Interface Oriented Design

This book has been sitting on my desk for a long time and I’ve been dipping in and out of it for at least a year. I’m a big fan of The Pragmatic Programmers and the topic of interface is very close to my heart as it is often the most ignored when system analysis and design occurs. Apart from performance, interfaces are generally the biggest problem that is faced when a system goes live because once people start to use it, they want to use it with the other systems and tools they are using. The human interface to a computer system gets, quite rightly, a lot of focus. The topic gets it’s own module in Computer Science degree courses. This has meant that today’s software developer is familiar with the concepts of usability, task analysis, workspace arrangement, error detection and recognition.

I was hoping that Ken Pugh’s Interface Oriented Design was going to be that seminal book which would set out design principles and approaches for deriving robust interfaces. It is not. While it does introduce some interesting concepts such as the Three Laws of Interfaces and Interface Responsibility Interaction it lacks a real world sense about it. In fact, the purpose of the book appears to be the platform to launch Pugh’s Interface Responsibility Interaction format. It’s an interesting idea, but unfortunately it does not make a strong case for using such a format in real projects. Some case studies from other projects where IRI was used would have been beneficial.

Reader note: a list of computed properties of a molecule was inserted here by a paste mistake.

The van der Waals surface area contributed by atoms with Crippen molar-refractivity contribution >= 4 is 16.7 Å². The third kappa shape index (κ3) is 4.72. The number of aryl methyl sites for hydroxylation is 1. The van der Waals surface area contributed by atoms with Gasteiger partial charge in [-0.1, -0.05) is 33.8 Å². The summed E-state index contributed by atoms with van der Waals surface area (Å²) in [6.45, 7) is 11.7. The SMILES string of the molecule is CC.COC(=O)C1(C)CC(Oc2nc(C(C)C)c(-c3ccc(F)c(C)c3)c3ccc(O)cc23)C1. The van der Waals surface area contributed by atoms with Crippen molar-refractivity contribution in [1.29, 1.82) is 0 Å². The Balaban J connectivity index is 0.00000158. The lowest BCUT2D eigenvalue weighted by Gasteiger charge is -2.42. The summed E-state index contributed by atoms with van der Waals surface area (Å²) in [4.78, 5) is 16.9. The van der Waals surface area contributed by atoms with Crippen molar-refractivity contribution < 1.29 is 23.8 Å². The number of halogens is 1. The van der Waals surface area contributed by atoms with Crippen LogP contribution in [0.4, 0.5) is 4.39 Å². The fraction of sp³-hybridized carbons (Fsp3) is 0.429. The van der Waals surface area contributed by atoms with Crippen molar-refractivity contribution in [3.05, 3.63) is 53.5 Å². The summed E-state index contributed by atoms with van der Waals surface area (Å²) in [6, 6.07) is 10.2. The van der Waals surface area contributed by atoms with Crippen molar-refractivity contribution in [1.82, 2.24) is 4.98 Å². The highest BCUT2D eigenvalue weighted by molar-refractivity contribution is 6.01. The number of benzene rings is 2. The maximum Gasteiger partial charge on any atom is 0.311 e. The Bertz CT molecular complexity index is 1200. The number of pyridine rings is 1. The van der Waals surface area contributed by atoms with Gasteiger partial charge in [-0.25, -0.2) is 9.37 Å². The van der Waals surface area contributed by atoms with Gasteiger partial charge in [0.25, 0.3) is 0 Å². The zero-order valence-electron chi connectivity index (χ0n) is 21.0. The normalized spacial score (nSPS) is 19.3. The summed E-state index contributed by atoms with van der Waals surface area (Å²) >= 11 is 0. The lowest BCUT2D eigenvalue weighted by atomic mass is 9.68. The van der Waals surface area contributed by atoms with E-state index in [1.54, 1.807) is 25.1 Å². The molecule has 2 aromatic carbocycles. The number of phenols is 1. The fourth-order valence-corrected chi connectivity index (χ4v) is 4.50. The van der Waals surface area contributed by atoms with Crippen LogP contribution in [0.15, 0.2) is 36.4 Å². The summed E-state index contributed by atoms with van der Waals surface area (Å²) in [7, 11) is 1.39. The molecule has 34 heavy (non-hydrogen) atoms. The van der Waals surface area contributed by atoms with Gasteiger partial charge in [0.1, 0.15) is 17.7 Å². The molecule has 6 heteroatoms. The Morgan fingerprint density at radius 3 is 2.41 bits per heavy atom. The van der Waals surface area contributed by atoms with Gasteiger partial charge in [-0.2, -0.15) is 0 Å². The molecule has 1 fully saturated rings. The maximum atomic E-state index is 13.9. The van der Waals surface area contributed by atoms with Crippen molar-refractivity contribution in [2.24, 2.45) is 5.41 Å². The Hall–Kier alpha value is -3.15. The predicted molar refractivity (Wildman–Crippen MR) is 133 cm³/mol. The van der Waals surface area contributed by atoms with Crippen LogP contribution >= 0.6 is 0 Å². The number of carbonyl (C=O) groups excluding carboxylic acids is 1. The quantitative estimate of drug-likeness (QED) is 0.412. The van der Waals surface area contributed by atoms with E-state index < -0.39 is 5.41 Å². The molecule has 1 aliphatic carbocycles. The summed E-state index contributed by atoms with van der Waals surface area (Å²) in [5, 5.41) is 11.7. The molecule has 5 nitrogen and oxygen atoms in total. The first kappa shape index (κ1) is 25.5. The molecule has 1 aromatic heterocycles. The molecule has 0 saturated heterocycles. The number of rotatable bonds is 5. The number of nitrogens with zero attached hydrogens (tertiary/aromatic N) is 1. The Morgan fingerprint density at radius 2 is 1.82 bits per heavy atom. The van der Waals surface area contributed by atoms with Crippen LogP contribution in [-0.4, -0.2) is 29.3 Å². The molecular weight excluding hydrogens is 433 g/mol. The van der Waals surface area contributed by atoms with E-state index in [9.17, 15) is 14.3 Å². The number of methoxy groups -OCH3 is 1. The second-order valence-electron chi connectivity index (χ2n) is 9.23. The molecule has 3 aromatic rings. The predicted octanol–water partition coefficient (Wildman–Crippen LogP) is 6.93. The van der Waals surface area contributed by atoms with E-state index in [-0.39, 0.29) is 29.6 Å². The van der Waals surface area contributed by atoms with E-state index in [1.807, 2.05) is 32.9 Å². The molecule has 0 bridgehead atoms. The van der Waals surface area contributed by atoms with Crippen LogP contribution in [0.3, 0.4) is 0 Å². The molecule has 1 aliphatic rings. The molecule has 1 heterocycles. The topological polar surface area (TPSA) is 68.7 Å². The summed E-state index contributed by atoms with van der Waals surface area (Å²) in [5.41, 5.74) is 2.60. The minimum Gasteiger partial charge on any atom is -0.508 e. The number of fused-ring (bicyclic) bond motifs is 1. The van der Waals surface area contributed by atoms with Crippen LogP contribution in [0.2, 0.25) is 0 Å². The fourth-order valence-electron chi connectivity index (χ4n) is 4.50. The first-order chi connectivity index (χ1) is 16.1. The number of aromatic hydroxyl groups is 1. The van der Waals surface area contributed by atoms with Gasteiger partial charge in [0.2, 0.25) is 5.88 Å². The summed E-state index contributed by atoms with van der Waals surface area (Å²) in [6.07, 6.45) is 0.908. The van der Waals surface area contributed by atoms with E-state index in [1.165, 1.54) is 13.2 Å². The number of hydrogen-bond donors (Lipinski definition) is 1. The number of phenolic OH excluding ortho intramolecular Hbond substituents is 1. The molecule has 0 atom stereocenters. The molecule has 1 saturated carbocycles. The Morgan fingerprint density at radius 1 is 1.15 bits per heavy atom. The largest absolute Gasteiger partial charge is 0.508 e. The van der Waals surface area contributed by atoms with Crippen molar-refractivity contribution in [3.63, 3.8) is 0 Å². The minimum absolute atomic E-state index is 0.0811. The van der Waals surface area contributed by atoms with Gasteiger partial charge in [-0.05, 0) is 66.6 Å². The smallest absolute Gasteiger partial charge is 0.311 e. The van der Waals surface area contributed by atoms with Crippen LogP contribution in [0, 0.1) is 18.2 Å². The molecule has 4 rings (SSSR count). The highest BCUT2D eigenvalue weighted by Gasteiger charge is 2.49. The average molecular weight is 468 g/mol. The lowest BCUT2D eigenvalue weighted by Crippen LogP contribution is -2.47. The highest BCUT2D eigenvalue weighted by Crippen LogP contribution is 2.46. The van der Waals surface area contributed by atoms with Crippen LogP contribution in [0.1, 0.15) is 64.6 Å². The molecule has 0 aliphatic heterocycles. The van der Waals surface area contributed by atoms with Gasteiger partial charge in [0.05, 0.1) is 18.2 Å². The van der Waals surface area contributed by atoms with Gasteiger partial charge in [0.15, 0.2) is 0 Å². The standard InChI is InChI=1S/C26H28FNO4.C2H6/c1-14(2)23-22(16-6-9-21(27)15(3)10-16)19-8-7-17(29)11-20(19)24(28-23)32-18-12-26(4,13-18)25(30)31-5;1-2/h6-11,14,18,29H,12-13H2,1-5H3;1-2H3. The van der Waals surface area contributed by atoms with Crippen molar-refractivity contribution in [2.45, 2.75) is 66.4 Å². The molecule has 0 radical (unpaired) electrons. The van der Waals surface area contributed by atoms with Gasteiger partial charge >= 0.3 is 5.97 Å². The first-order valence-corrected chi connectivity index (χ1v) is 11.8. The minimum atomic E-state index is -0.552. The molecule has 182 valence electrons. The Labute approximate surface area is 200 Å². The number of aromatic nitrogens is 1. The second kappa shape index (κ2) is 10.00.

One gets the sense that this is a serialisation of some lectures within a system design module in college, with a trivial exercise to prove the points. Put simply, there’s really not much in the book to grab the experienced developers attention.

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